Tackling an ancient disease and modern-day scourge

In the UK, US and other developed countries, the word ‘rabies’ often evokes images of angry dogs foaming at the mouth. But gripping fear? Hardly. 

That’s because this horrific disease is no longer endemic to much of the Western world. In the UK, there has been just one case of human rabies acquired in the country since 1902 – well over a century. Still, 59,000 people die from rabies every year, mostly in communities in Asia and Africa where poverty is rife. According to the World Health Organization, the disease still occurs in 150 countries and territories. 

Image from Global Alliance for Rabies Control

The vast majority of human rabies cases are caused by infected, domestic dogs. While rabies is 99.9 per cent fatal, it is also 100 per cent preventable.

This brings up an unconscionable disparity between the proverbial haves and have-nots: those countries that have the funds, political will, and access to resources to end the immense suffering rabies causes in both dogs and humans, and those that do not. As is the case with so many diseases, like dengue fever, the continued spread of rabies is largely the result of neglect.

Image from Global Alliance for Rabies Control

Vaccinating a minimum of 70 per cent of dogs in an endemic area has shown to create ‘herd immunity’ and eliminate rabies in both dogs and humans. Human vaccines exist to stop rabies infection in its tracks (but must be given in a series of doses before symptoms appear). Coupled with the right policies and supporting infrastructure, an end to human deaths from canine rabies can happen.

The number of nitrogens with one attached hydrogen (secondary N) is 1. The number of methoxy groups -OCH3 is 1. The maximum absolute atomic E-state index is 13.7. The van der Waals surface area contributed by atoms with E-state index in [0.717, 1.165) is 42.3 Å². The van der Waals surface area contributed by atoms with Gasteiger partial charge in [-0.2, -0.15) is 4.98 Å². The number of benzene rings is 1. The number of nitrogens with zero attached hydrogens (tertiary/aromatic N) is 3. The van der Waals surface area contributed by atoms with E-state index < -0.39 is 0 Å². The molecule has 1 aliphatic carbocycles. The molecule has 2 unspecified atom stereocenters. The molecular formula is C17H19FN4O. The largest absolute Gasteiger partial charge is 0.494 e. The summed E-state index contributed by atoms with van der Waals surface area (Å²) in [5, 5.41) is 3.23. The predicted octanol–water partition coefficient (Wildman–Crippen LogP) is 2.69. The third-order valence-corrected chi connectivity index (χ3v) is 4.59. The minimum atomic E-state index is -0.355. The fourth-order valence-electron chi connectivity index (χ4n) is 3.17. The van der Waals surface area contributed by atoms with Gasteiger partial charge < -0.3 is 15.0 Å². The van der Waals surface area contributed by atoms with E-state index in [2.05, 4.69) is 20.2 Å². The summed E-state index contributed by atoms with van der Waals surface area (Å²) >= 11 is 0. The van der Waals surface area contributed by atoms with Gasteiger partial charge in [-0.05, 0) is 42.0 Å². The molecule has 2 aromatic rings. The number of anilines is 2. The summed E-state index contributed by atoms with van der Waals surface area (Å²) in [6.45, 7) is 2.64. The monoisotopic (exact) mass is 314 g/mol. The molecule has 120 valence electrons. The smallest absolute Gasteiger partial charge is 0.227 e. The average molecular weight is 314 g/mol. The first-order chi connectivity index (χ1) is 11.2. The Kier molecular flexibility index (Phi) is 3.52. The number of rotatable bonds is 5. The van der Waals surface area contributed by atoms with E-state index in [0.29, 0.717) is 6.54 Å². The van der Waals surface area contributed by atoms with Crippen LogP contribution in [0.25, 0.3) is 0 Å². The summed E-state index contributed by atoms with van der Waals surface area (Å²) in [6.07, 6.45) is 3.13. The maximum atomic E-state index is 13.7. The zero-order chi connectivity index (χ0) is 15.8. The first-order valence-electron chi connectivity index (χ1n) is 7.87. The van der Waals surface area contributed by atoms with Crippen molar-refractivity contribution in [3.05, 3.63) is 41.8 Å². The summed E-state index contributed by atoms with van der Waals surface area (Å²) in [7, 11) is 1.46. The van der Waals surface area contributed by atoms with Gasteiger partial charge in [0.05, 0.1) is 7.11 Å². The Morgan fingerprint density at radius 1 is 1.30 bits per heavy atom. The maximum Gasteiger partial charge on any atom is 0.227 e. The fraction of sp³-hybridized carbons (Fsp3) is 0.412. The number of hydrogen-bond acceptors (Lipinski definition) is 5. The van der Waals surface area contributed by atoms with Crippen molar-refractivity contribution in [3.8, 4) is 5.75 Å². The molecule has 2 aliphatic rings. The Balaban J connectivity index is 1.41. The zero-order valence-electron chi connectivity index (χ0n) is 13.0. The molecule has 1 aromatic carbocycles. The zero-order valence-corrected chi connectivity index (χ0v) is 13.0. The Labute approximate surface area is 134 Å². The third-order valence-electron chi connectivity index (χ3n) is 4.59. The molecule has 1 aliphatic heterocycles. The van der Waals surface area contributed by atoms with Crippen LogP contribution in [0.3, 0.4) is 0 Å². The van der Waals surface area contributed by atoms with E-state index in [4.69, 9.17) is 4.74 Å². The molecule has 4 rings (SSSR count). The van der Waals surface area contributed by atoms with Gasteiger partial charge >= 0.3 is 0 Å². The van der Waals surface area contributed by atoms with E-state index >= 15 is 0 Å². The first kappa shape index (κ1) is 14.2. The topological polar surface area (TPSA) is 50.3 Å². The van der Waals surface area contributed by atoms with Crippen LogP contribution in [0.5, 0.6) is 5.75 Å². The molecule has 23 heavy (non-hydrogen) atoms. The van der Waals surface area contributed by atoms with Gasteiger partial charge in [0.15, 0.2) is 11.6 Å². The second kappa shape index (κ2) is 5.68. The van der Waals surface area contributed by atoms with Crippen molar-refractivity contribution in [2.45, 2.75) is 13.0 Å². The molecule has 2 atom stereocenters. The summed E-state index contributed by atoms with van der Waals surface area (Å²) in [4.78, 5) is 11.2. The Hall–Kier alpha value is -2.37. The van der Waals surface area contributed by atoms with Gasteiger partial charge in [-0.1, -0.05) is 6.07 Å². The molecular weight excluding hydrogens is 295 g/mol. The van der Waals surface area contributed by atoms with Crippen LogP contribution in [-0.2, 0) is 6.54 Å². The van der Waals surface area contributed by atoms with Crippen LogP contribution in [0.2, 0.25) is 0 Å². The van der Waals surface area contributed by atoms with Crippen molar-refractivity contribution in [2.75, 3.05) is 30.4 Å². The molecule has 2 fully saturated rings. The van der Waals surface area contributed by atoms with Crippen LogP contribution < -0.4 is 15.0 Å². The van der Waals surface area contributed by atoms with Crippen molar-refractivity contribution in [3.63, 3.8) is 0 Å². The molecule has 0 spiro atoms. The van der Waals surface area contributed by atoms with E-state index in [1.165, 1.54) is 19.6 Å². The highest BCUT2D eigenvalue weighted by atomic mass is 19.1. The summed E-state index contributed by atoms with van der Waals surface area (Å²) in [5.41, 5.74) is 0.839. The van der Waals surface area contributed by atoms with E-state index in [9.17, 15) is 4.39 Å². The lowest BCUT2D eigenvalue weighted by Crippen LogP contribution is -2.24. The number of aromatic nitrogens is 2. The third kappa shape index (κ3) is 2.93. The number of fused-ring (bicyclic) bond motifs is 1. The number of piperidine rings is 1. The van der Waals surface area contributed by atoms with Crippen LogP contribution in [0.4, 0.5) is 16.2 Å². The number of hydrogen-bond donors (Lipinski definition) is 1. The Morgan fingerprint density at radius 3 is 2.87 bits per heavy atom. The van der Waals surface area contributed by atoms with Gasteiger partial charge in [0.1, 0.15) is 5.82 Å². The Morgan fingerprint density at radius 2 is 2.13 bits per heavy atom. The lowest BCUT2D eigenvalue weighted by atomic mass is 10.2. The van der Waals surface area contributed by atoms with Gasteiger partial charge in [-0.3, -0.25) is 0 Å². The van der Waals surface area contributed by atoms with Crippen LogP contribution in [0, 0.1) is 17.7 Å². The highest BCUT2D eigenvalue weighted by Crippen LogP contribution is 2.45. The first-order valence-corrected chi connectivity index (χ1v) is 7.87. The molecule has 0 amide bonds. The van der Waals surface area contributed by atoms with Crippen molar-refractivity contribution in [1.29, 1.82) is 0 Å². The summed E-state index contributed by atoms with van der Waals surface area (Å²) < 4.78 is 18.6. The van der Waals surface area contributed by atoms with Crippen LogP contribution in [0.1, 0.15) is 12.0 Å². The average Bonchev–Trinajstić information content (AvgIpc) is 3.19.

Chances are, most of the people reading this post have not seen someone die from rabies. It is a particularly gruesome way to die. Patients with rabies often suffer from convulsions, delirium and aggressive behaviour. They lose the ability to swallow; the very sight of water can cause spasms and terror. Many are strapped to their beds to keep them from causing harm to themselves or others. Once symptoms show, death is imminent and inevitable within just a few days.

Image from Global Alliance for Rabies Control

But it doesn’t have to be this way. The End Rabies Now campaign, launched today, is showing the world that the tools exist to end human deaths from rabies. With the right support, partnerships and commitment, together we can end human deaths from rabies by 2030. 
In South Africa, the KwaZulu-Natal province had been plagued by dog rabies over the past several decades. Launched in 2009, a pilot canine rabies elimination project has demonstrated that human rabies can be prevented through mass dog vaccination and sustained education. Because children are often the victims of dog bites and rabies infections, novel programmes are targeting young students to teach them about responsible pet ownership and proper wound care. On the island of Bohol, Philippines, the incorporation of rabies modules into the school curriculum reached all 962 public elementary schools, thanks to collaboration between the Departments of Health, Agriculture and Education. 

©Kenneth Wameyo, Kenya Veterinary Association

It is unacceptable that anyone should die a preventable death from rabies - a disease first documented in Babylon, 2300 B.C. And yet, it remains a modern-day scourge in the 21st century.

Learn more at EndRabiesNow.org and @EndRabiesNow. Together we can end rabies. It’s about time.


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